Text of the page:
New students, new principals get set

Classes start Wednesday at area schools

Posted: Monday, August 27, 2001

Freshmen filled the stands at the Juneau-Douglas High School gym Friday morning and called out "eee," "aah" and "oh" before they realized they were being induced into singing "Old McDonald Had a Farm."

Welcome to high school.

The orientation, based on a nationwide model called Link, introduces freshmen to administrators, helpful students in the senior class and the school building. By singing songs, playing games and touring the school in paper costumes, freshmen could ease some of their anxieties about being the new kids on the block before classes start Wednesday.

"The more the kids feel connected to the school, the more positive their experience. It's the disconnected students, we find, who have the most trouble," said counselor Frank Coenraad.

This is also the first year in the school district for two principals and two assistant principals. Tom Milliron, who was assistant principal at Floyd Dryden Middle School, has taken the reins there. And Jackie Kookesh, former principal in Angoon who did her administrative internship at Dryden, will fill Milliron's old job.

Karen MacDonald, a former elementary school teacher in Anchorage, is principal at the 450-student Mendenhall River Community School. And Laury Scandling, who was a social studies teacher in the CHOICE program for at-risk students at JDHS, is now an assistant principal at the high school, supervising freshman attendance and discipline, CHOICE and special education, among other tasks.


"I'm nervous, I'm scared, I'm kind of afraid, but I'm really excited," Scandling told the freshman class Friday. "And I suggest that's how a lot of you feel."

After telling the students that one out of six freshmen from the fall of 1995 didn't graduate in 1999, Scandling advised them: "Don't miss class. Be on time. Do the work."

In an interview, Scandling, who already misses teaching, said she agreed to take the job on a one-year interim basis because she will supervise her fields of interest.

"I feel that one of my strengths is I'm a genuine advocate for kids, especially those who don't fit in easily in the system," Scandling said.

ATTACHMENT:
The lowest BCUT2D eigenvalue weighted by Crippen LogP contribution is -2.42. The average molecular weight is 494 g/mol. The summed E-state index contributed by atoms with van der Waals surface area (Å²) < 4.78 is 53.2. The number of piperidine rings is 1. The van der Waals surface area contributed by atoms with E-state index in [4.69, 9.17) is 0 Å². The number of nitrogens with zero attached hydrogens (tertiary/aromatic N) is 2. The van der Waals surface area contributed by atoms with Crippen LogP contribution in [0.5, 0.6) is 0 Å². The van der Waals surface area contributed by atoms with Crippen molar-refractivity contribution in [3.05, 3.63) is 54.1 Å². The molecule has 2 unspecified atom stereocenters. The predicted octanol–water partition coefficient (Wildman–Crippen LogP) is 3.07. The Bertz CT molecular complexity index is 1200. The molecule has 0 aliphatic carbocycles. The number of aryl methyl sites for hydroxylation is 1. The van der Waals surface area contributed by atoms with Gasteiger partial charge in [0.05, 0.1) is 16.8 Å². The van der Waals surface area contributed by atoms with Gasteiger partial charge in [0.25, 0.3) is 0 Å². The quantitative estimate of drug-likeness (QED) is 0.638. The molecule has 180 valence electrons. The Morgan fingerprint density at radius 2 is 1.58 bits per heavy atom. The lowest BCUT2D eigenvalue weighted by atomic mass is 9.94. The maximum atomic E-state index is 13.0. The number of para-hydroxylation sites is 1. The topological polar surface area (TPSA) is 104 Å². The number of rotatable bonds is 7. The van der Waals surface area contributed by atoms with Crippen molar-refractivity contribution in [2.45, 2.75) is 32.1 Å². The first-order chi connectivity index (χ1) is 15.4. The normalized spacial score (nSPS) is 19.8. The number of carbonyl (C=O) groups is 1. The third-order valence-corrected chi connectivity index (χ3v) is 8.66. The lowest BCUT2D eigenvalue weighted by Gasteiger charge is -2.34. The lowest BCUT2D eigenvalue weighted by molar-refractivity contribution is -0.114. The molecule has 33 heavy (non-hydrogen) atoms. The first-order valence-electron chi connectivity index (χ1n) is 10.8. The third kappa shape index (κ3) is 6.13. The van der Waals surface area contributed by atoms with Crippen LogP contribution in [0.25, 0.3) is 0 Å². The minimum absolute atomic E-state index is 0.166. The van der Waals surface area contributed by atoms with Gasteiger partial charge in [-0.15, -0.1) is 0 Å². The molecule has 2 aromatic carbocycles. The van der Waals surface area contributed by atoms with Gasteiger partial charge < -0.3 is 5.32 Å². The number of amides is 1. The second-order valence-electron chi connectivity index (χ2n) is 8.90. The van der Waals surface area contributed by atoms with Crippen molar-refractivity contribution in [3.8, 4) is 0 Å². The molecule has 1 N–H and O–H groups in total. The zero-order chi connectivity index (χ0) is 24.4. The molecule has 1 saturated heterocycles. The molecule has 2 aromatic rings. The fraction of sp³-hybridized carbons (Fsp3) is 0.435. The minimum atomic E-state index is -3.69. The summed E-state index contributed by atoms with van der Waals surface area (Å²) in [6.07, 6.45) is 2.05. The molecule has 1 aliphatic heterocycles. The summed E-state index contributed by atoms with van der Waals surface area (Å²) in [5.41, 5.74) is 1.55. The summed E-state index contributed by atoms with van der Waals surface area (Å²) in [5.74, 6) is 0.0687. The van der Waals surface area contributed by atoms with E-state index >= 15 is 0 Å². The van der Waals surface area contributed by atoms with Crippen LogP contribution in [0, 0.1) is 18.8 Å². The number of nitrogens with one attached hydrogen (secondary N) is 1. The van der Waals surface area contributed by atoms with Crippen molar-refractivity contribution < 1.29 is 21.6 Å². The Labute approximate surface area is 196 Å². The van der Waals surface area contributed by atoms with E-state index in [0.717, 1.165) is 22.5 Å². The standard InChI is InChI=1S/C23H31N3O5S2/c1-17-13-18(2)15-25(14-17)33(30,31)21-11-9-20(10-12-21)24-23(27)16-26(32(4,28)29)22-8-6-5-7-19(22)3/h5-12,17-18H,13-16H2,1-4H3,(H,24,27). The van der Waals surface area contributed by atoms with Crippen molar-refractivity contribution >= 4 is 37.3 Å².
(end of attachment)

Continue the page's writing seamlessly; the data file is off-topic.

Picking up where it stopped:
The school knows that students who do poorly as freshmen and fall behind in their credits are more likely to drop out, she said.

To help freshmen feel they belong to a community, JDHS this fall will begin a team approach for 150 freshmen. Three teachers, in physical science, algebra and English, will share the same students. The hope is that fewer kids will slip through the cracks because the team's teachers will share their knowledge of the students as individuals, Scandling said.

Getting families more involved in school is one of the goals of MacDonald at Mendenhall River Community School. Schools can no longer count on parents staying at home and being available to volunteer in the school, she said.

"That may not work for 90 percent of our families," MacDonald said. "So we have to look at other ways of family involvement and not alienate a family by making them feel they aren't involved because they can't come to a meeting or volunteer in the school," she said.

Parents might get involved by helping their children with homework or setting up a work space for their children at home, she said. The school might communicate to parents through e-mail, an up-to-date Web site that lists homework assignments, or teleconferencing for parents who can't get to the school building during the day, she said.

Mendenhall River, like Juneau's other elementary schools, plans to offer more opportunities for families to learn together, such as math or reading nights in which parents and children play learning games, or parents get the skills to help children with their homework, MacDonald said.

MacDonald holds a bachelor's degree in elementary education and a master's in educational leadership from the University of Alaska Anchorage. She taught kindergarten and third grade in Anchorage for 11 years, served a principal's internship at the alternative Polaris K-12 school in Anchorage for six months, and directed a federal school improvement grant for the state Department of Education for about a year.

MacDonald said she turned to school administration because she wanted to help develop policies and see the results. Teachers don't develop policies much, and state administrators don't see the results day to day.

As a principal she can brainstorm and see the results of that labor, MacDonald said, "and get the little smiles and painted fingerprints on your clothes. Here, I plan to be very much visible and active outside of my office."

Milliron, a Ph.D. candidate in educational leadership from Florida State University, was assistant principal at Floyd Dryden Middle School for two years, following a career that included teaching math and administering small schools.

"Being a good listener" is his role as principal, Milliron said. "I see a lot of collaborative decision-making at Dryden, but providing leadership at the school, providing a vision for a direction, keeping a focus on our state standards and most of all keeping a focus on our kids."

Milliron said results from the state's new benchmark tests, given in grades three, six and eight, will help the schools modify instruction and counseling to meet students' individual needs or the needs of populations within the school.

"Somehow we tend to lose students about the seventh-grade level" as hormones kick in and the curriculum gets harder, he said.

Milliron said teachers, counselors, administrators and parents will help students at risk of failing by building on the students' strengths.

"Success breeds success," Milliron said.

Eric Fry can be reached at

Trending this week:


© 2018. All Rights Reserved.  | Contact Us